Saturday, 4 June 2005

US May non-farm employment disappoints

The main story yesterday was US non-farm employment for May, which was up 78,000, according to the Labor Department. Job gains were seen in health care and construction, but manufacturing continued to shed jobs. The unemployment rate was reported to be 5.1 percent.

The numbers were well below consensus. It certainly did not impress Barry Ritholtz, who wrote: "This Nonfarm payrolls report stunk the joint up." Other economists' reactions to the report were summed up by him in this post.

Fed-watcher Tim Duy, however, is not convinced that this report will cause the Federal Reserve to halt its tightening.

One, however, could look at the drop in the unemployment rate, coupled with the rise in Q1 labor costs reported yesterday, and conclude that the labor market is tighter than many analysts believe... I believe policymakers will look at the whole of the data and conclude that the pace of hiring continues its erratic behavior, while the falling unemployment rate and rising unit labor costs suggest the possibility of incipient inflation pressures -- implying Fed officials believe they will have more work to do after this month's meeting.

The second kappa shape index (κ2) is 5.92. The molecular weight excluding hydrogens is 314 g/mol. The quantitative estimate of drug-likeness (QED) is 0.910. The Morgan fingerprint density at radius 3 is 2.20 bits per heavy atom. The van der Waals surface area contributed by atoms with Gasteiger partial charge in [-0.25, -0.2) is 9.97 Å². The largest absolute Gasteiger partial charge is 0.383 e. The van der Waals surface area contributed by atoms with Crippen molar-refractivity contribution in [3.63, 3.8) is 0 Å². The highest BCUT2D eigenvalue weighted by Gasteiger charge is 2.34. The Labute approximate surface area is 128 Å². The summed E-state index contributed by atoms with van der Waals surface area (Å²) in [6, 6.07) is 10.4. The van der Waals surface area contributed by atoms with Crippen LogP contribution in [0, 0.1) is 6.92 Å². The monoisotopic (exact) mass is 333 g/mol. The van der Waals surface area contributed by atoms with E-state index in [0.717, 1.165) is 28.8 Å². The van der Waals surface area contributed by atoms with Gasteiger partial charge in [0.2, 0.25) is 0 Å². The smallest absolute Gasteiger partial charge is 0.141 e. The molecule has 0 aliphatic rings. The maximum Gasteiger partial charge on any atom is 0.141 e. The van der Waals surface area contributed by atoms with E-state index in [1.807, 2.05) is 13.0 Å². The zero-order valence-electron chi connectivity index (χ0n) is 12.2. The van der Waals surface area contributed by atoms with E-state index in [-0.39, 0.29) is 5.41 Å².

The ISM's Non-Manufacturing Business Activity Index does not suggest so, however. It fell to 58.5 in May from April's 61.7. The Global Services Business Activity Index, on the other hand, edged up to 57.8 in May from 57.4 in April. Both the US and global price sub-indices, however, recorded falls in May, like their manufacturing counterparts reported a few days earlier.

With such data, it's not surprising that James Picerno said that "it's not too early to wonder if the yield curve will soon invert".

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